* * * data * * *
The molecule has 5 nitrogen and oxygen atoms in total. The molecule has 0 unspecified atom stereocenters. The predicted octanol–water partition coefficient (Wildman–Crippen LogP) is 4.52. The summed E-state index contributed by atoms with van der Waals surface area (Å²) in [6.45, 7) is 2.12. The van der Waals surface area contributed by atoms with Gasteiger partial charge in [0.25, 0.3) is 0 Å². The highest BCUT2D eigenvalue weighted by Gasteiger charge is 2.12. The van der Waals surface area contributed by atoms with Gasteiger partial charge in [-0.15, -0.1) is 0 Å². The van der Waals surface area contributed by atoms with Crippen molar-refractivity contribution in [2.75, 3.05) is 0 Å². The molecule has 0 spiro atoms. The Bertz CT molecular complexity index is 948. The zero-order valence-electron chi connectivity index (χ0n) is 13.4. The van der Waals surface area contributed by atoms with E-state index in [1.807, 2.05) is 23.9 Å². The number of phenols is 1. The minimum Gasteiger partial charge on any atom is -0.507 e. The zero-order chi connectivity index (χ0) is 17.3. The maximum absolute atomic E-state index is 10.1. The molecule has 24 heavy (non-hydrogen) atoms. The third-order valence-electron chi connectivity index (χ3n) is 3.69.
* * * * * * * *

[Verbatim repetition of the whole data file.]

The molecule has 5 nitrogen and oxygen atoms in total. The molecule has 0 unspecified atom stereocenters. The predicted octanol–water partition coefficient (Wildman–Crippen LogP) is 4.52. The summed E-state index contributed by atoms with van der Waals surface area (Å²) in [6.45, 7) is 2.12. The van der Waals surface area contributed by atoms with Gasteiger partial charge in [0.25, 0.3) is 0 Å². The highest BCUT2D eigenvalue weighted by Gasteiger charge is 2.12. The van der Waals surface area contributed by atoms with Gasteiger partial charge in [-0.15, -0.1) is 0 Å². The van der Waals surface area contributed by atoms with Crippen molar-refractivity contribution in [2.75, 3.05) is 0 Å². The molecule has 0 spiro atoms. The Bertz CT molecular complexity index is 948. The zero-order valence-electron chi connectivity index (χ0n) is 13.4. The van der Waals surface area contributed by atoms with E-state index in [1.807, 2.05) is 23.9 Å². The number of phenols is 1. The minimum Gasteiger partial charge on any atom is -0.507 e. The zero-order chi connectivity index (χ0) is 17.3. The maximum absolute atomic E-state index is 10.1. The molecule has 24 heavy (non-hydrogen) atoms. The third-order valence-electron chi connectivity index (χ3n) is 3.69.